From the Publisher

Seen Through a Newcomer’s Eyes, Our Freedoms are a Wonder

By Brian Rowland, Publisher

Last year, I shared a story about an interaction with a young lady I met on a press trip to Berlin. She grew up on the east side of the city, which was liberated in 1989 when the Wall came down. I was taken by her memories of what communist life was like, her current feelings of hope, and the many opportunities she has in free Berlin.

Last September, I had another chance to travel with writers to Bucharest, Romania, and Budapest, Hungary.

During a group dinner I sat with our Hungarian host, Maria Rachidi, who shared a similarly inspiring life-experience story that reminded me much about what many of our ancestors endured as they followed their dreams for a new and better life in America.

Maria was born in 1973 under the iron-fisted rule of the Communist Party in a very small town outside Budapest. Her dad was a mechanic and her mom was an architect.

Hungary also was liberated in 1989, and the influences of the Western world began to arrive.

When she was 16, Maria’s father brought home a book about the United States. She read it cover to cover many times and began to prepare for the life she imagined from the many hours of reading.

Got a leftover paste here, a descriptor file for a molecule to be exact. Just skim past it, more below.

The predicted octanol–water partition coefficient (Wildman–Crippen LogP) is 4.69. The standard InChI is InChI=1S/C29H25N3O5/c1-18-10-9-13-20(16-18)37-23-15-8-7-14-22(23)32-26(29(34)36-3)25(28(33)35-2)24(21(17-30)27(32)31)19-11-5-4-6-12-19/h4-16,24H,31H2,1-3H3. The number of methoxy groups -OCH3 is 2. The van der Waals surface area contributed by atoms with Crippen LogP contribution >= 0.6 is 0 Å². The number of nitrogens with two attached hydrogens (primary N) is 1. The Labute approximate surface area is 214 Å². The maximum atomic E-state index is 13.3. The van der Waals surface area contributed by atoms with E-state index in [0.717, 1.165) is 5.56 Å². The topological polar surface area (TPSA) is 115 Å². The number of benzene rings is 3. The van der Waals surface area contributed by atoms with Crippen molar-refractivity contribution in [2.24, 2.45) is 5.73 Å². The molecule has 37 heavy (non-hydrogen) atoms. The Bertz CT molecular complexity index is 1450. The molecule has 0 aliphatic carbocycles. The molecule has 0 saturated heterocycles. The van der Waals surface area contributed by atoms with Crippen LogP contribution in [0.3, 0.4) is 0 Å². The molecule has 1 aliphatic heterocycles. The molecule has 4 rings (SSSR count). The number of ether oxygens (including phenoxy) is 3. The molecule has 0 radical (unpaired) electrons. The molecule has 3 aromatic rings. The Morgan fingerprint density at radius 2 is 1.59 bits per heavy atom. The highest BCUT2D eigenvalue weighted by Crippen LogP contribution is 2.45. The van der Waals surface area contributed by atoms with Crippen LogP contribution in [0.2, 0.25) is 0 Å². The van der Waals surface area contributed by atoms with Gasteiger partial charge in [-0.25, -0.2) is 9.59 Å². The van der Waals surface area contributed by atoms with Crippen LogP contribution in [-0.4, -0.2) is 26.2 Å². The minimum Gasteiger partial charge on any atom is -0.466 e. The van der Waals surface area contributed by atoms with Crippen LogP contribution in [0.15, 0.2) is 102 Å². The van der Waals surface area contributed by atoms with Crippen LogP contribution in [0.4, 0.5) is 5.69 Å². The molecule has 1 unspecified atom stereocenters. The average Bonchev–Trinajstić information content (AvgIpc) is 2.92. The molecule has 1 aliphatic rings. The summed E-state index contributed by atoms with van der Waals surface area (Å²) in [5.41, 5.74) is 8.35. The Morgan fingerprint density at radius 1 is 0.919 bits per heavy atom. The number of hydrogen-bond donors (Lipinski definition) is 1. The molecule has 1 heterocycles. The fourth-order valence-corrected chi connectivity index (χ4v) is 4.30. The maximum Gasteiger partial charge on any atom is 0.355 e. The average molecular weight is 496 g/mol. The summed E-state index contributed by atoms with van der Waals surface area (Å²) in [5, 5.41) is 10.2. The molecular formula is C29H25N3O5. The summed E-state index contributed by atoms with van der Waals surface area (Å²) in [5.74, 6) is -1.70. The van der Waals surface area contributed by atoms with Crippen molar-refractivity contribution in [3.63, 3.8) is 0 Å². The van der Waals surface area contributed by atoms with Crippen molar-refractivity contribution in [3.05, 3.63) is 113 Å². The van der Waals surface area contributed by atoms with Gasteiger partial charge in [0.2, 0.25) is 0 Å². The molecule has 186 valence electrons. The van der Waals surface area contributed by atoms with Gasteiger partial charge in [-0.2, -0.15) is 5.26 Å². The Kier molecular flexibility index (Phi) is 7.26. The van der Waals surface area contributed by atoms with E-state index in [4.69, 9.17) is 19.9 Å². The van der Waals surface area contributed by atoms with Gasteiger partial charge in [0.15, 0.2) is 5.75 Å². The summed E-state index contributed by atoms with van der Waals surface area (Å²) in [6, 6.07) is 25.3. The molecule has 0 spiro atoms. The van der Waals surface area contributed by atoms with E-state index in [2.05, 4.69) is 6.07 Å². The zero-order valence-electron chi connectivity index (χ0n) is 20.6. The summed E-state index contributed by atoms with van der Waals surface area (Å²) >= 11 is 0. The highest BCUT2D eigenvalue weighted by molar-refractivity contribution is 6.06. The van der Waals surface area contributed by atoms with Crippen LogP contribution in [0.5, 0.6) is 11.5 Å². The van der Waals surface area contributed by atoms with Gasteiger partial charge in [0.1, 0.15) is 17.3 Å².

After five years of college study and encouragement from her parents and coworkers, Maria, visa in hand and knowing only four words of English, arrived in New York for a six-month immersion in our language. On her third day she met her future husband, fell in love and eventually married. Her parents made their first trip out of Hungary to New York for the wedding. The Hungarian National Tourist Board brought her on staff, and today Maria is living the dream she had in the wee hours of the night so many years ago. Her goal today is to trade in her green card for full U.S. citizenship and continue to live the life that we all enjoy and, hopefully, deeply value.

Maria’s enthusiasm and appreciation for all that America can offer was remarkable.

Her work ethic is enviable as she brings the history and culture of Hungary alive for the many potential visitors to her homeland.

Maria’s story is not unlike the stories of many people living in Eastern Europe, a section of the world that is continuing to find its own way.

Take a look at our travel story, “A Tale of Two Cities,” and discover for yourself how Budapest, located in Maria’s homeland, as well as nearby Bucharest, Romania, have changed. These cities, with their storied pasts and bright futures, are treasures waiting to be discovered by Western travelers.

Never take what we have for granted. Instill the values of freedom and opportunity into your children so we can maintain our position as the leader of the free world. I, for one, would stand at the entry gate to American citizenship to welcome an individual such as Maria to our society as a fullfledged American. We need as many passionate citizens like her as possible to weather these challenging times. And at the same time, they serve as reminders of what we in the United States are so fortunate to have.